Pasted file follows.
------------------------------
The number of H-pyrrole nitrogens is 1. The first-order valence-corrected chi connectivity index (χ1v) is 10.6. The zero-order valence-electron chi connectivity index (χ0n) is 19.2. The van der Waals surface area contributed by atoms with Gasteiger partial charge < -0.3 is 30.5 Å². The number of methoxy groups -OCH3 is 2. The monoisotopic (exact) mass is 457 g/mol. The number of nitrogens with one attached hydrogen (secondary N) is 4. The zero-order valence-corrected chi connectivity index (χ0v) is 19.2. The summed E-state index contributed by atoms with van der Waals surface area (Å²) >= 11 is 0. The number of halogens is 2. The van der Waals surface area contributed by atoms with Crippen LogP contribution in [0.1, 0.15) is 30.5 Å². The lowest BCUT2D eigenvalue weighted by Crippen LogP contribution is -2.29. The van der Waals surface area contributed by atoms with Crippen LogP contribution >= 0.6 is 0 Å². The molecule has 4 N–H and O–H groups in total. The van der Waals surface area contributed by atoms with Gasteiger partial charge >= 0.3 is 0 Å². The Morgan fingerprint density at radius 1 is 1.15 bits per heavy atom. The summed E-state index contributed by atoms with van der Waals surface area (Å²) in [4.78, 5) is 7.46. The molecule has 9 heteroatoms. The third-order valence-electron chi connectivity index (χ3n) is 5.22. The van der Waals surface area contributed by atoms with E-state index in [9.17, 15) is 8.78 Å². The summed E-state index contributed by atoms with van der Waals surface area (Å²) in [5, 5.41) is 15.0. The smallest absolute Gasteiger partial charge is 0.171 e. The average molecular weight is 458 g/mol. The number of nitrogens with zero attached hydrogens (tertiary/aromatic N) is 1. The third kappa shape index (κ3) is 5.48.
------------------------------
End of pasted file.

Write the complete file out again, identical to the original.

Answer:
The number of H-pyrrole nitrogens is 1. The first-order valence-corrected chi connectivity index (χ1v) is 10.6. The zero-order valence-electron chi connectivity index (χ0n) is 19.2. The van der Waals surface area contributed by atoms with Gasteiger partial charge < -0.3 is 30.5 Å². The number of methoxy groups -OCH3 is 2. The monoisotopic (exact) mass is 457 g/mol. The number of nitrogens with one attached hydrogen (secondary N) is 4. The zero-order valence-corrected chi connectivity index (χ0v) is 19.2. The summed E-state index contributed by atoms with van der Waals surface area (Å²) >= 11 is 0. The number of halogens is 2. The van der Waals surface area contributed by atoms with Crippen LogP contribution in [0.1, 0.15) is 30.5 Å². The lowest BCUT2D eigenvalue weighted by Crippen LogP contribution is -2.29. The van der Waals surface area contributed by atoms with Crippen LogP contribution >= 0.6 is 0 Å². The molecule has 4 N–H and O–H groups in total. The van der Waals surface area contributed by atoms with Gasteiger partial charge >= 0.3 is 0 Å². The Morgan fingerprint density at radius 1 is 1.15 bits per heavy atom. The summed E-state index contributed by atoms with van der Waals surface area (Å²) in [4.78, 5) is 7.46. The molecule has 9 heteroatoms. The third-order valence-electron chi connectivity index (χ3n) is 5.22. The van der Waals surface area contributed by atoms with E-state index in [9.17, 15) is 8.78 Å². The summed E-state index contributed by atoms with van der Waals surface area (Å²) in [5, 5.41) is 15.0. The smallest absolute Gasteiger partial charge is 0.171 e. The average molecular weight is 458 g/mol. The number of nitrogens with zero attached hydrogens (tertiary/aromatic N) is 1. The third kappa shape index (κ3) is 5.48.